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I've just inherited a very simple VM setup with a pair of ESXi servers clustered and everything is pretty much hooked up. Problem is I do not have the root passwords for the servers and no one has any idea what they are (password guessing has been tried).

From my understanding, ESXi does not have a single-user mode or anything equivalent. What are my options short of backing up the VMs and nuking the site?

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I know that you just inherited this and the loss/absence of the root password is not your fault, but WOW! How does that happen? –  joeqwerty Mar 6 at 20:18
    
@joeqwerty, easily, no one writes things down. –  Daniel Goldberg Mar 8 at 14:58
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up vote 8 down vote accepted

For ESXi, the only supported method to change the password is to reinstall.

Reinstalling the ESXi host is the only supported way to reset a password on ESXi. Any other method may lead to a host failure or an unsupported configuration due to the complex nature of the ESXi architecture. ESXi does not have a service console and as such traditional Linux methods of resetting a password, such as single-user mode do not apply.

If you have two hosts and they have the resources to support it, you could vMotion (and/or storage vMotion) the servers all onto a single host, remove and rebuild the empty host, add it back into the cluster. Then move all the guests onto the rebuilt host and remove/rebuild the remaining host. This would allow you to rebuild without incurring any downtime on the guests. Depending on your infrastructure and depending on the number of virtual machines to move, the two hosts should take less than a day to rebuild unless you have extraordinarily large or complex host configuration.

Also, if you are on an older version of ESXi, this would also be a good time to check your current hardware against the HCL and move up to the latest version if supported (After upgrading your vCenter server first of course).

Regarding non-supported methods that I will mention but don't necessarily advise.

  • Use vCenter to join each host to an AD Domain and setup and configure an AD user as an admin to the host and allow AD authentication. Use the vSphere client to connect directly to the host using AD credentials to login. Once connected this way, you should be able to change the password for the root account through the vSphere client connected directly to the host. I've used this in a pinch and it does work.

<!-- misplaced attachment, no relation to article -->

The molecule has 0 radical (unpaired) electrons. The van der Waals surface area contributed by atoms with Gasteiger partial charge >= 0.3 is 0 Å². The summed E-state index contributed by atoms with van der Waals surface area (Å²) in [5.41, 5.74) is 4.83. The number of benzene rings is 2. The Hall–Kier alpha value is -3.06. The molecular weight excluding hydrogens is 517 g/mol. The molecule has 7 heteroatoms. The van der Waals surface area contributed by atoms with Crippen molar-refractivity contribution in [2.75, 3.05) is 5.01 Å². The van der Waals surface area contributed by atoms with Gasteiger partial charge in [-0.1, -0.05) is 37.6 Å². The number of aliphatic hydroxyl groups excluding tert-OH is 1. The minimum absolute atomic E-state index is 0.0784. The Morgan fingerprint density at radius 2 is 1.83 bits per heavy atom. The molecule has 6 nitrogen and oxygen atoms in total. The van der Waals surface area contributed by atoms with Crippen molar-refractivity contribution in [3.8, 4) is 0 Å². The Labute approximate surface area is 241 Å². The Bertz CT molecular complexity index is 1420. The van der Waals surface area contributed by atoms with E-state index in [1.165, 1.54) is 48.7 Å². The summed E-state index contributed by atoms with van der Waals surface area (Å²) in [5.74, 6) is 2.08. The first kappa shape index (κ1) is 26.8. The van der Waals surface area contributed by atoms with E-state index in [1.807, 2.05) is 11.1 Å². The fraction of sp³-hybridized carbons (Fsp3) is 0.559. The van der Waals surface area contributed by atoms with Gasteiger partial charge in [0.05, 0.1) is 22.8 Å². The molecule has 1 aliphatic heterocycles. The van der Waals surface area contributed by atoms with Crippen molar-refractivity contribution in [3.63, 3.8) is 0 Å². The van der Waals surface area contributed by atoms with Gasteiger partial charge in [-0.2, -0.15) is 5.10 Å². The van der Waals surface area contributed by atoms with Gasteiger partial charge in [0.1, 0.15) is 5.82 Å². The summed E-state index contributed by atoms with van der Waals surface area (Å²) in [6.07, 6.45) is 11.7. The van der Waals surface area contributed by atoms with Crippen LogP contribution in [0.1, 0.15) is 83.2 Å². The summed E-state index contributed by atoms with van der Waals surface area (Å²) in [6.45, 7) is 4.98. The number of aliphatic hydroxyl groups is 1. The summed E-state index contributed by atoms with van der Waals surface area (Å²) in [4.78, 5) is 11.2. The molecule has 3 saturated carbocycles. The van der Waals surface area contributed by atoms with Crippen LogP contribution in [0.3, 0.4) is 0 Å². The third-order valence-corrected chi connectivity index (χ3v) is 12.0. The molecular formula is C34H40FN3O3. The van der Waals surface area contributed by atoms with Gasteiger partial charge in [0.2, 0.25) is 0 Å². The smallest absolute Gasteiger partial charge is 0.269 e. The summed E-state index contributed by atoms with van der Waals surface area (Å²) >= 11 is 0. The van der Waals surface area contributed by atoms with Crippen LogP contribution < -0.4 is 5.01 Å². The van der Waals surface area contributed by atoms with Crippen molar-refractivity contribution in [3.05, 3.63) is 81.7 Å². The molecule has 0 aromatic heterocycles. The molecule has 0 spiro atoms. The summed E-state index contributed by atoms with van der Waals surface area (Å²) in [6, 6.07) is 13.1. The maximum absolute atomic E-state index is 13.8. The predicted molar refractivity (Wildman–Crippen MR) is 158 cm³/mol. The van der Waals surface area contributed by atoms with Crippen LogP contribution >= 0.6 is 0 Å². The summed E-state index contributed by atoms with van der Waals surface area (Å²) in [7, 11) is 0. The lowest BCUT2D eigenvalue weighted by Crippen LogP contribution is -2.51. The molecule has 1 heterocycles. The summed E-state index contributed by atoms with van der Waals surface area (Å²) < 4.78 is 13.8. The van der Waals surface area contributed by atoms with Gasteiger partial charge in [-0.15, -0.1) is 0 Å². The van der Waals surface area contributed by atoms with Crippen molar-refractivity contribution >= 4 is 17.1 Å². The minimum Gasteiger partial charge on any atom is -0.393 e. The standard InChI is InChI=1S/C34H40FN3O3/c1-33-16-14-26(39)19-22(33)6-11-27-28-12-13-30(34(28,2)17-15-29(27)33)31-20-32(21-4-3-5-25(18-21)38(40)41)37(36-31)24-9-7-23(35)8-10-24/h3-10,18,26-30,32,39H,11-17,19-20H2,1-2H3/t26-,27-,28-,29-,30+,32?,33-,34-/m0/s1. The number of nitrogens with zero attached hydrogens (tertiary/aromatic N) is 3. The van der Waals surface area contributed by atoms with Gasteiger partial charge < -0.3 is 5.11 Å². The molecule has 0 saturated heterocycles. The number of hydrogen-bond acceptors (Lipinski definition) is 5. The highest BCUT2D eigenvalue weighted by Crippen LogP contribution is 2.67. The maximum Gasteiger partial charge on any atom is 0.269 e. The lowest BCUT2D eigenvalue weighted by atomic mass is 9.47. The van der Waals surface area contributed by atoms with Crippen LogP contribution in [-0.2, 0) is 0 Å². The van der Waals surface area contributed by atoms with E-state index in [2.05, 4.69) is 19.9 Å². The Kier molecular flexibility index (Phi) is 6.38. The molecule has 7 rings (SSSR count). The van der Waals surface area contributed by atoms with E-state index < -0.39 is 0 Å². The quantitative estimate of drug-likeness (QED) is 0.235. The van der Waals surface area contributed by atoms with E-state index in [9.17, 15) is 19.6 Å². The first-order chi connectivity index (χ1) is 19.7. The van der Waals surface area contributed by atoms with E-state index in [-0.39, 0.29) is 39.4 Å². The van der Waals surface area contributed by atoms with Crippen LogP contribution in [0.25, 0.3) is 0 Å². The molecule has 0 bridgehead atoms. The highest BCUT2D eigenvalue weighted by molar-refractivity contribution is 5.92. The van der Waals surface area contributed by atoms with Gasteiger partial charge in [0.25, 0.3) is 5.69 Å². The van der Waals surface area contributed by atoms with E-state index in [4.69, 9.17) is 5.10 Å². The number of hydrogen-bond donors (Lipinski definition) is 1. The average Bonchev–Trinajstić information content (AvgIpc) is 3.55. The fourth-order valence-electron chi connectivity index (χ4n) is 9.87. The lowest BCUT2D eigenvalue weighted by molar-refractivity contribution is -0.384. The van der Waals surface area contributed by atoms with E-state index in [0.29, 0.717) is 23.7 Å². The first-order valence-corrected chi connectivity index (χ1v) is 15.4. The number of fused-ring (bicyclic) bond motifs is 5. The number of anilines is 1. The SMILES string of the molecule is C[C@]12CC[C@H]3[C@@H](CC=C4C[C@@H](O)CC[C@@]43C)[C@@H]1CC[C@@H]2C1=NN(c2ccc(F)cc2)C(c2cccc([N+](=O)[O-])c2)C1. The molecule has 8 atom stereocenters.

• Generate a host profile that specifies the password and attach it to the host. This can be done but still requires the host to be put into maintenance mode. Haven't used this method myself personally.
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There are methods to reset an ESXi host's root password, provided you have physical or out-of-band access to the server.

  • I've done this with Host Profiles by reapplying the profile gleaned from another host to the affected server. But you likely don't have the licensing to support this.
  • I've also have to use the boot CD/Live CD approach (also here), which assumes some Linux knowledge and involves setting an empty password or a known encrypted password in the shadow file.

As to how this can happen... Poor documentation, evil terminated administrators, a data center technician who left CAPS-LOCK on when building the servers, my bad memory, etc, :)

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I never said there wasn't other methods - only that the only officially supported method for ESXi is to reinstall. :) I haven't seen the BootCD approach before but have seen the host profiles method before. I also added an additional method in my answer below that I have used before. The licensing with host profiles can be worked around as well - grab a trial license key and apply it for the duration as needed and then reapply your full key after you are done. –  Rex Mar 6 at 20:38
    
I added the other answer as the "official" one but this is actually going to help me out if the bosses sign off on this. Thank you. –  Daniel Goldberg Mar 9 at 19:15
    
@DanielGoldberg You're welcome. –  ewwhite Mar 9 at 19:36
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